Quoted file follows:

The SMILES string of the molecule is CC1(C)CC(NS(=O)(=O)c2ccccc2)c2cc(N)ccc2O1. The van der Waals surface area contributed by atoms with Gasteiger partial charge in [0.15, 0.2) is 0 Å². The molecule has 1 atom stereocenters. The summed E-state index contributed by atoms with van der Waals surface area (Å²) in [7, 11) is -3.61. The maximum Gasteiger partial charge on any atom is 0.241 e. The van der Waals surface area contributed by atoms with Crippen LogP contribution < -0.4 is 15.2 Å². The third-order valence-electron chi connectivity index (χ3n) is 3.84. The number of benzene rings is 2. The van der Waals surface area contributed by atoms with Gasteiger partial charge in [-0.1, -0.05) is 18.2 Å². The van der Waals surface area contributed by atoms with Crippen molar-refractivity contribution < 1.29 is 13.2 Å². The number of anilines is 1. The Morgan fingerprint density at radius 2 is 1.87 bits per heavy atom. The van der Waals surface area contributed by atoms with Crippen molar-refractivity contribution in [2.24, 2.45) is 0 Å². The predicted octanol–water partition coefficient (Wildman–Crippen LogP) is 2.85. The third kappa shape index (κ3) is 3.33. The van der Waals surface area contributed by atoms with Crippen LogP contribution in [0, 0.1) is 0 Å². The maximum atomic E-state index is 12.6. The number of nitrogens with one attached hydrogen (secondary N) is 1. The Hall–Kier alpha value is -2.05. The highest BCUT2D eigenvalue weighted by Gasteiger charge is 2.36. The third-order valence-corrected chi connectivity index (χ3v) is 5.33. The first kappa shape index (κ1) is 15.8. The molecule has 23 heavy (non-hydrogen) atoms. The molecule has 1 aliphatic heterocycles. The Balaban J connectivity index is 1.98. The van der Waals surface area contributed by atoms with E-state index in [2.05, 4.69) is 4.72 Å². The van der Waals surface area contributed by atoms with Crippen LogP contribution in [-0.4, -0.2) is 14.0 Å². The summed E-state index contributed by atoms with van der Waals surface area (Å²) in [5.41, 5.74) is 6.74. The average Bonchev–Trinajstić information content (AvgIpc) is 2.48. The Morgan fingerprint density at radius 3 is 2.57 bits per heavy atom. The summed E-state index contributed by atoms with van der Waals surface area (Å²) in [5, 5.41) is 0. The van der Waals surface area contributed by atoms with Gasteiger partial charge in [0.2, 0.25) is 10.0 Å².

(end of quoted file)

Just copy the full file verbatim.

The SMILES string of the molecule is CC1(C)CC(NS(=O)(=O)c2ccccc2)c2cc(N)ccc2O1. The van der Waals surface area contributed by atoms with Gasteiger partial charge in [0.15, 0.2) is 0 Å². The molecule has 1 atom stereocenters. The summed E-state index contributed by atoms with van der Waals surface area (Å²) in [7, 11) is -3.61. The maximum Gasteiger partial charge on any atom is 0.241 e. The van der Waals surface area contributed by atoms with Crippen LogP contribution < -0.4 is 15.2 Å². The third-order valence-electron chi connectivity index (χ3n) is 3.84. The number of benzene rings is 2. The van der Waals surface area contributed by atoms with Gasteiger partial charge in [-0.1, -0.05) is 18.2 Å². The van der Waals surface area contributed by atoms with Crippen molar-refractivity contribution < 1.29 is 13.2 Å². The number of anilines is 1. The Morgan fingerprint density at radius 2 is 1.87 bits per heavy atom. The van der Waals surface area contributed by atoms with Crippen molar-refractivity contribution in [2.24, 2.45) is 0 Å². The predicted octanol–water partition coefficient (Wildman–Crippen LogP) is 2.85. The third kappa shape index (κ3) is 3.33. The van der Waals surface area contributed by atoms with Crippen LogP contribution in [0, 0.1) is 0 Å². The maximum atomic E-state index is 12.6. The number of nitrogens with one attached hydrogen (secondary N) is 1. The Hall–Kier alpha value is -2.05. The highest BCUT2D eigenvalue weighted by Gasteiger charge is 2.36. The third-order valence-corrected chi connectivity index (χ3v) is 5.33. The first kappa shape index (κ1) is 15.8. The molecule has 23 heavy (non-hydrogen) atoms. The molecule has 1 aliphatic heterocycles. The Balaban J connectivity index is 1.98. The van der Waals surface area contributed by atoms with E-state index in [2.05, 4.69) is 4.72 Å². The van der Waals surface area contributed by atoms with Crippen LogP contribution in [-0.4, -0.2) is 14.0 Å². The summed E-state index contributed by atoms with van der Waals surface area (Å²) in [5.41, 5.74) is 6.74. The average Bonchev–Trinajstić information content (AvgIpc) is 2.48. The Morgan fingerprint density at radius 3 is 2.57 bits per heavy atom. The summed E-state index contributed by atoms with van der Waals surface area (Å²) in [5, 5.41) is 0. The van der Waals surface area contributed by atoms with Gasteiger partial charge in [0.2, 0.25) is 10.0 Å².